LITTLE ROCK The city of Clarksville can terminate a contract that required it to buy electricity from Independence County, the state Supreme Court ruled Thursday.

LITTLE ROCK The city of Clarksville can terminate a contract that required it to buy electricity from Independence County, the state Supreme Court ruled Thursday.

The Supreme Court upheld a ruling by Johnson County Circuit Judge William Pearson denying a motion by Independence County to compel arbitration between the western Arkansas city and the northeastern Arkansas county.

A clause in the contract that requires arbitration of disputes is invalid, the high court said.

Clarksville and Independence County entered into the contract in 2005. The city agreed to purchase all electricity to be generated by a hydroelectric plant that would utilize a series of locks and dams on the White River.

Independence County financed the project by issuing bonds that were to be retired with money that Clarksville paid for the electricity. The project experienced operational and financial difficulties, however, and in August 2010 Clarksville sent the county a letter saying it was terminating the agreement because the plant had never achieved the level of output the county had promised.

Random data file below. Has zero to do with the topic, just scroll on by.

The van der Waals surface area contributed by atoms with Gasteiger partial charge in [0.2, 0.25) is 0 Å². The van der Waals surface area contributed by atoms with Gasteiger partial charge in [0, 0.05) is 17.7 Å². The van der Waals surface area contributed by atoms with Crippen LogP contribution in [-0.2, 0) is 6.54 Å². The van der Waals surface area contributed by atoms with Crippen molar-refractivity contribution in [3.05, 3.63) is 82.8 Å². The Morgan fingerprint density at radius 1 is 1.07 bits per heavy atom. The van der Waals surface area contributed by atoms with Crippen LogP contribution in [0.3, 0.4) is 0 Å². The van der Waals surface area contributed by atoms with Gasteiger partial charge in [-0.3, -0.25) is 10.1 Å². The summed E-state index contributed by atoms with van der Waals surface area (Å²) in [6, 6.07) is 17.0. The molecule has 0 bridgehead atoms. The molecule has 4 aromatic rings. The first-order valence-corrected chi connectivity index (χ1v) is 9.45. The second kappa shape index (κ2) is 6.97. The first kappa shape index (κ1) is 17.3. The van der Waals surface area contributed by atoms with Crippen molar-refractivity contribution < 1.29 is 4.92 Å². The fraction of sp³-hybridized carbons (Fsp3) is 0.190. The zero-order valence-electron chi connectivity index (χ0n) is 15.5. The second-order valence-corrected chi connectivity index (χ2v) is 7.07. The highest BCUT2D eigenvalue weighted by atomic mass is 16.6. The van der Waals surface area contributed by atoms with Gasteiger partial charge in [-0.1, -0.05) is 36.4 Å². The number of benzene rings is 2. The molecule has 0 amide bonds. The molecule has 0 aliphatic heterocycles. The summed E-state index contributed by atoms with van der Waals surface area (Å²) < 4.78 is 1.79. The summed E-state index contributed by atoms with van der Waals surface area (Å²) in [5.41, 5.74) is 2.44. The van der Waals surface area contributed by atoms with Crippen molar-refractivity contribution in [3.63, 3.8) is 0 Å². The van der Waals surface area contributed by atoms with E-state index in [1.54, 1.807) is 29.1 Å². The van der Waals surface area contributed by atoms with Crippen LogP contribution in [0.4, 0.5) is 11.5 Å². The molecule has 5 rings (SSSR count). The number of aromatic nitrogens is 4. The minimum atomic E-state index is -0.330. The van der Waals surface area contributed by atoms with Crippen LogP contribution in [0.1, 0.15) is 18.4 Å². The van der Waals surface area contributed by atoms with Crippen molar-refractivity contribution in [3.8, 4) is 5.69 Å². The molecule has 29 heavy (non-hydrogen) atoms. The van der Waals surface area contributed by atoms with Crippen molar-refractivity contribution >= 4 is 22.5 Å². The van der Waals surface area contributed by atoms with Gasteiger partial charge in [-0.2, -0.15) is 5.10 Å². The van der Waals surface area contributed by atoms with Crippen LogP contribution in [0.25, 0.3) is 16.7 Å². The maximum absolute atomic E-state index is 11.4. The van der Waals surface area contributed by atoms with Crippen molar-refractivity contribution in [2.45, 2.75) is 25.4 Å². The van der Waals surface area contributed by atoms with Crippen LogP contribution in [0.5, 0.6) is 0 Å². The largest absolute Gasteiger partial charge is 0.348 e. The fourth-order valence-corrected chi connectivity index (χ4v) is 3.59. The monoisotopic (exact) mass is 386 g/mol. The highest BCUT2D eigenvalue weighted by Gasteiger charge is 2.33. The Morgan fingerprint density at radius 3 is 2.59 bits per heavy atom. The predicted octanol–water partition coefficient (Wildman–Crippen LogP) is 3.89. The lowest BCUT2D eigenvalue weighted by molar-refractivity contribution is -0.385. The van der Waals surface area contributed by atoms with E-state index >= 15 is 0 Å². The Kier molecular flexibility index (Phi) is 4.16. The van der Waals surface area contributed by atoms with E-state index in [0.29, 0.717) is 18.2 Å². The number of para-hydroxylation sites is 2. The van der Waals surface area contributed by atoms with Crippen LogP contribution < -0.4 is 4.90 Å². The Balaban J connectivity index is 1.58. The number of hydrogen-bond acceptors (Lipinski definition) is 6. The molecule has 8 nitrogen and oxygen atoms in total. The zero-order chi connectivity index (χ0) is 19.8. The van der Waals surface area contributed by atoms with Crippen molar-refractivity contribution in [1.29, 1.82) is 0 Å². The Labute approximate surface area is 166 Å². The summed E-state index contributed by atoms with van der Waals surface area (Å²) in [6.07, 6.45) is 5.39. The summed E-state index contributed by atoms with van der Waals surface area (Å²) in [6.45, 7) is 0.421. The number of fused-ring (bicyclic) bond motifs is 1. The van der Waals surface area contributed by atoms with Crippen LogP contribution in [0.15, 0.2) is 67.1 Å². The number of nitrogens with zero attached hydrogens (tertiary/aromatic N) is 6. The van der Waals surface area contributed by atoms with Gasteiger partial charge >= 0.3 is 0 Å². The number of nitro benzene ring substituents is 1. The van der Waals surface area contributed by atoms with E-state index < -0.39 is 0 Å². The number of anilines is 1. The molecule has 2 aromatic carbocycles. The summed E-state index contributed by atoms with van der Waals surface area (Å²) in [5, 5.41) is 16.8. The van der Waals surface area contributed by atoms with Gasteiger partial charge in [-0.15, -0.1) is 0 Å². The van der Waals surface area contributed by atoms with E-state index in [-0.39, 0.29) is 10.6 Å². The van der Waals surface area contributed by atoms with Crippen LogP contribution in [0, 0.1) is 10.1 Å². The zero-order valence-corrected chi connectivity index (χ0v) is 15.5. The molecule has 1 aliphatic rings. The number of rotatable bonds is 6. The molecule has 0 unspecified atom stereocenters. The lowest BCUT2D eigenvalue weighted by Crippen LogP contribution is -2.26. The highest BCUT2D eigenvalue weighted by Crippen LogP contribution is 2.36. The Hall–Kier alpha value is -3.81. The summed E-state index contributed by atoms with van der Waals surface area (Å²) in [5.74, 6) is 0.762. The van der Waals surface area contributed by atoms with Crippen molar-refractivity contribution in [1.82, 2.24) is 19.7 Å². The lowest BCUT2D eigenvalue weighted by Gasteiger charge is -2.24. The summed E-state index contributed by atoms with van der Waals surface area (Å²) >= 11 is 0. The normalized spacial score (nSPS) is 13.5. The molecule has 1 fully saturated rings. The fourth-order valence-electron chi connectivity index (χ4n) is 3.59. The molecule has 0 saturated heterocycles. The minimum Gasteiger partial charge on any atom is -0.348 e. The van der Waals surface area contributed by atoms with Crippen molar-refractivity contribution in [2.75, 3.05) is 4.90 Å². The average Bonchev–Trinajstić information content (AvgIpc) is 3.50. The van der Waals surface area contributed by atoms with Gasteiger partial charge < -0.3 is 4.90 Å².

Independence County filed a motion to compel arbitration, arguing that the contract required arbitration of disputes, and Pearson denied the motion.

In its unanimous opinion Thursday upholding that ruling, the Supreme Court said the contract states that disputes are to go to an arbitration panel that has no authority to impose monetary damages against the city. If one party is shielded from damages, the requirement to arbitrate is not mutual to both parties, the court said.

A lack of mutuality to arbitrate in an arbitration clause renders the clause invalid, Justice Courtney Henry Goodson wrote in the opinion.